CWsocial: I think that many of of wished that we had an extra day or two to just take a more relaxed exploration of almost all of the cities. I will tell you that one couple on our tour went to Plovdiv for three days before the tour began in Sofia. They hit several more museums and restaurants that we were able to visit, and I know that they also visited a winery. While I was searching day tours from Sofia, several popped out that originated in Plovdiv that looked like they might be interesting. Another couple from our tour decided that they would return to Plovdiv for two additional days after the tour was over. Mike and I decided to spend an extra four days in Sofia (I'll describe more in a later post). We stayed in an apartment four metro stops out of the center and really enjoyed staying in a "regular" neighborhood. We were able to visit several Sofia museums that we hadn't had time for prior to the tour. We also booked a two day tour (combining two tours that Lyuba Tours offers) to northwest Bulgaria (a part of Bulgaria not included on the Rick Steves' tour) and to southeast Serbia. We really enjoyed what we saw there, too. It seems like there are so many options for extending one's time in Bulgaria - it is hard to choose.

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Thank you, bcerulo. Your thoughts are very helpful in terms of both the tour cities and other options beyond the tour route!

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Thank you for the interesting and honest tour report. It is quite detailed and, having done a tour report myself, I am impressed that you got it done so quickly after getting home. It seems like Bulgaria has not quite emerged from the grim Communist era. Were any of the people there not grumpy? LOL! I got a chuckle out of the slices of bread story. It sounds like you made a good choice of the other bread option.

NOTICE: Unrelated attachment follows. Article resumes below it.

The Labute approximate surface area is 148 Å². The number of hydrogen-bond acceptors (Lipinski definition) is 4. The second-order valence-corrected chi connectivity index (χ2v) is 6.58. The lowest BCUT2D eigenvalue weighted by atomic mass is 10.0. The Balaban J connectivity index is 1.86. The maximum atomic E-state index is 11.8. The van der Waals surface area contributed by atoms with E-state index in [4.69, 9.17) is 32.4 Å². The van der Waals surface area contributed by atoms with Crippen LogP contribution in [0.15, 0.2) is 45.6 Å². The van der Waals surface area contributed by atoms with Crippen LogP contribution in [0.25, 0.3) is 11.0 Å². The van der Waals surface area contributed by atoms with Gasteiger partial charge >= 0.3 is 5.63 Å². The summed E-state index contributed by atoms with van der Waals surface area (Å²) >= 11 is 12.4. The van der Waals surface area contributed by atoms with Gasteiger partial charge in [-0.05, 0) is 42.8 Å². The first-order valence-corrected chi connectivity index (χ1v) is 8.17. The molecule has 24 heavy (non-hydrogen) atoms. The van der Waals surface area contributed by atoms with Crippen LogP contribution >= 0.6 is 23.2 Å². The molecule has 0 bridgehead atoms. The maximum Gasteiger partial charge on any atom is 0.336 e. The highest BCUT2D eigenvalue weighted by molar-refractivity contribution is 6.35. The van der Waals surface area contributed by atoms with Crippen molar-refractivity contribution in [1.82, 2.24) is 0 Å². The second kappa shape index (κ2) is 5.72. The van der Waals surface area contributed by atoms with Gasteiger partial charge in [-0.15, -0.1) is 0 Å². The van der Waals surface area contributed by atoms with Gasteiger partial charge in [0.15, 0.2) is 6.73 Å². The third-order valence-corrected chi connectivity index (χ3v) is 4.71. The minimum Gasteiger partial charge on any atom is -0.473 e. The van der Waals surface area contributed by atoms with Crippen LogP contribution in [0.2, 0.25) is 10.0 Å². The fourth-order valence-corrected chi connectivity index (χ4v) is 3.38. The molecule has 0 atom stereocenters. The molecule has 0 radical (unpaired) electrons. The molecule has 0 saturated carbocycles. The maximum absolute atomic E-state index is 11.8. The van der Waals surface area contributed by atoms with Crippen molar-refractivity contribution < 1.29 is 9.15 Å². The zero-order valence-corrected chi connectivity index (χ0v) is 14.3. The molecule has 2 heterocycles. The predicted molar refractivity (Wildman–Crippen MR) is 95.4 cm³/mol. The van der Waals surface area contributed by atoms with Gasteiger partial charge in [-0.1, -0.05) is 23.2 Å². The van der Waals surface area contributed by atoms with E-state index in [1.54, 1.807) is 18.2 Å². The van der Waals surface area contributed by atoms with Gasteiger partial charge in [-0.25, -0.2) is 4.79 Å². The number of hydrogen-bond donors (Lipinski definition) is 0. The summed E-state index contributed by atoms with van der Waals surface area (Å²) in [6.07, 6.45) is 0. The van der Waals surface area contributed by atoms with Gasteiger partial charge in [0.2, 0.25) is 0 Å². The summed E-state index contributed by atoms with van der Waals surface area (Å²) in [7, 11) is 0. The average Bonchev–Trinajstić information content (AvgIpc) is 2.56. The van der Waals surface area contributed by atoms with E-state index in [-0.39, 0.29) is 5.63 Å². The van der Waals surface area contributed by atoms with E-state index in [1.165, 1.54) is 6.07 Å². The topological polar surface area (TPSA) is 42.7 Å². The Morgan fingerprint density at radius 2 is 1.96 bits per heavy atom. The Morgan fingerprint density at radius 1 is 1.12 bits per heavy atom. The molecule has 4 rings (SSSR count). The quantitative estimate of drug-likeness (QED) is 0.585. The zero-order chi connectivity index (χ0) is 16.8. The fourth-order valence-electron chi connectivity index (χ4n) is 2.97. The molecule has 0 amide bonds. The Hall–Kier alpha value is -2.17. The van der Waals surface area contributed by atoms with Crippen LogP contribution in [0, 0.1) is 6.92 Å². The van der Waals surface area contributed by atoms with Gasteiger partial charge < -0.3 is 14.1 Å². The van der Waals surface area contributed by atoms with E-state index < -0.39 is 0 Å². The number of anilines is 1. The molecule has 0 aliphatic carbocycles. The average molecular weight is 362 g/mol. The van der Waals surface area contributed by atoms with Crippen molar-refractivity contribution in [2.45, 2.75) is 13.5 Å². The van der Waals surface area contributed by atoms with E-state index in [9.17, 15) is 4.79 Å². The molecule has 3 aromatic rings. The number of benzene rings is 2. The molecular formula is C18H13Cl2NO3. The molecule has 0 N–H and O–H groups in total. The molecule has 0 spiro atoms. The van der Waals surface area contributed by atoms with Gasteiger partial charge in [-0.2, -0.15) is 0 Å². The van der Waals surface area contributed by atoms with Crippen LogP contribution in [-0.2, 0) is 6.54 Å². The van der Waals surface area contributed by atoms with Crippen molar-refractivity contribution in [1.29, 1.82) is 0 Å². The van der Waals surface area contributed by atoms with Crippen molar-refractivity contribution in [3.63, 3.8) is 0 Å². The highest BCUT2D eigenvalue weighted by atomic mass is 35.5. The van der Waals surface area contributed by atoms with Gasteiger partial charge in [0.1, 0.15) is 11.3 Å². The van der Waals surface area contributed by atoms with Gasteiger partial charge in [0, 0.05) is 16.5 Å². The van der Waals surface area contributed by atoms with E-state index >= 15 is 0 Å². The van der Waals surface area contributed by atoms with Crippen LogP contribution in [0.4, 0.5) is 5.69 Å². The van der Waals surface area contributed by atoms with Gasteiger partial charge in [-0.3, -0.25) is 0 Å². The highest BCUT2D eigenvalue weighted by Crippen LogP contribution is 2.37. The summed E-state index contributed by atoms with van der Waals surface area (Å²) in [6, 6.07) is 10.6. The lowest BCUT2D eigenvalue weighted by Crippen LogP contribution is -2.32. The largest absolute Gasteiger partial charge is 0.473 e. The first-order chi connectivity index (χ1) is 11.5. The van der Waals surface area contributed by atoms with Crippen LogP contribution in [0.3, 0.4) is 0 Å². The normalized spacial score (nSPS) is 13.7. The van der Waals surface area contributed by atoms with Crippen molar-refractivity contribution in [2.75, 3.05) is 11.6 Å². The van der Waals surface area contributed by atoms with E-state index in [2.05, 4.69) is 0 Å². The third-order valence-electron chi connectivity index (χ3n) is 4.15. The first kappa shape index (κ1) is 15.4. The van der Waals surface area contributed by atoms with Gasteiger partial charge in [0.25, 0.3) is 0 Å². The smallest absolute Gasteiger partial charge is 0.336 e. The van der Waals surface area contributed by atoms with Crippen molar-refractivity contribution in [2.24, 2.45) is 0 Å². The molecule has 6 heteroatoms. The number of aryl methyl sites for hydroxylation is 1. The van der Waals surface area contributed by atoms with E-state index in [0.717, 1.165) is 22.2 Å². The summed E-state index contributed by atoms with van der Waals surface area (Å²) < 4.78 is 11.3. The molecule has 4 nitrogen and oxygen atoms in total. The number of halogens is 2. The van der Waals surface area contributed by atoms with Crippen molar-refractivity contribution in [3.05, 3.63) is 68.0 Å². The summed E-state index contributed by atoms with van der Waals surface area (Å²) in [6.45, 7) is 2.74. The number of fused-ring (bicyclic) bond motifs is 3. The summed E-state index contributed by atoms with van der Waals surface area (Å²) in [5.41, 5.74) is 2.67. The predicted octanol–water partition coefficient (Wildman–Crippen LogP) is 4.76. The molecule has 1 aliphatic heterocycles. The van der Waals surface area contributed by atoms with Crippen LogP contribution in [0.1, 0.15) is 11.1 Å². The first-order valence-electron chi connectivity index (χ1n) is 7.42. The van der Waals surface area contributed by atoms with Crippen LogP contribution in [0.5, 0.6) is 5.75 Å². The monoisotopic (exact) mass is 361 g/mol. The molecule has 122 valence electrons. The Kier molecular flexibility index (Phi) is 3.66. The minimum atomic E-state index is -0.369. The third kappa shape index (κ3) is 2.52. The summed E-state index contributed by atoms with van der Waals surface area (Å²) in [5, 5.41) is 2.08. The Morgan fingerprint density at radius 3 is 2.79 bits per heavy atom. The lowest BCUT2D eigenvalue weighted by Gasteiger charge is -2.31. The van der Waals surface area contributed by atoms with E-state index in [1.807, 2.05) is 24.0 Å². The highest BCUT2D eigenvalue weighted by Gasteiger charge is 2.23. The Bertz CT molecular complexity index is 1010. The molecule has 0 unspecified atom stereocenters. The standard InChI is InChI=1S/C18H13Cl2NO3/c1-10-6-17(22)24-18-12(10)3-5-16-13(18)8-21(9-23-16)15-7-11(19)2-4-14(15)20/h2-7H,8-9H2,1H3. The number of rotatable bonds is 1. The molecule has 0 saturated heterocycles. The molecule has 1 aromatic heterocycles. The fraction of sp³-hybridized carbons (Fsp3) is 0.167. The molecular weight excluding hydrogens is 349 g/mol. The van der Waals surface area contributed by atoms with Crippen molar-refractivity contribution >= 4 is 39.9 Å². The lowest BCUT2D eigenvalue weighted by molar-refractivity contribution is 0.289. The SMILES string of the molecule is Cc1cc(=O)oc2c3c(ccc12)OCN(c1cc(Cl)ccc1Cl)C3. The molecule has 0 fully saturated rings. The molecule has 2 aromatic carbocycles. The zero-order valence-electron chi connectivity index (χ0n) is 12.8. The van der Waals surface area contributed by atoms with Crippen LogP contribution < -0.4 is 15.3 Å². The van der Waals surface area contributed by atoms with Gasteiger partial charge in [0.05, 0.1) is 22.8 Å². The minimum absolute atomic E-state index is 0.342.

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POST Best of Bulgaria RS Tour:
Thursday, September 22 - Sofia: After leaving the Rick Steves’ Tour hotel in Sofia, we left our bags at the hotel while we did a bit of sightseeing until it was time to check into our apartment. We were able to walk by the Presidential Building and catch the “changing of the guard.” It was a bit more of a ceremony since September 22 is celebrated as the Bulgarian Independence Day from the Ottoman Empire. We checked out a few shops downtown and then it was time to head out to our new lodgings. We picked up our bags and headed to the Metro to travel four stops from the center of the city to the apartment where we would be staying for the next four nights. It was actually bigger than we needed – a two-bedroom, but at $53 a night, the price was right. The photos on booking.com did not lie. Although it was in one of the Communist-era rather drab looking apartment blocks, the 8th floor apartment was nicely decorated and renovated. The kitchen had a clothes washer-dryer, microwave, large refrigerator, espresso machine, food processor, and even a dishwasher. All of the instructions for the appliances were easily accessible, and after two weeks on the tour, we were ready to use the washer-dryer (worked great)! The apartment had large windows on each side, the kitchen windows with a wonderful mountain view. It also had an enclosed balcony off the master bedroom. The owner met us near the address, took us upstairs (obviously using the elevator since we were on the 8th floor), and gave us a rundown on all the apartment amenities and also information on nearby supermarkets and restaurants. We had his phone number, and although we didn’t need to contact him again except to let him know that we had left the apartment at the end of our stay, it was nice to know we could contact him if needed. After two weeks traveling, we looked forward to a few days to move a bit slower. We checked out the local supermarkets and discovered one, especially, had a nice prepared foods deli with lots of Bulgarian food options. We purchased here several times since we didn’t want to spend time actually cooking in the apartment, even thought we could have. We did enjoy the fact that we had access to plates, silverware, and even wine glasses to enjoy our meals. It was also fun to be part of a neighborhood. There was a large park right outside our building with lots of play equipment for children who lived in the area. A small soccer field seemed to be always busy. We spent the rest of the evening relaxing.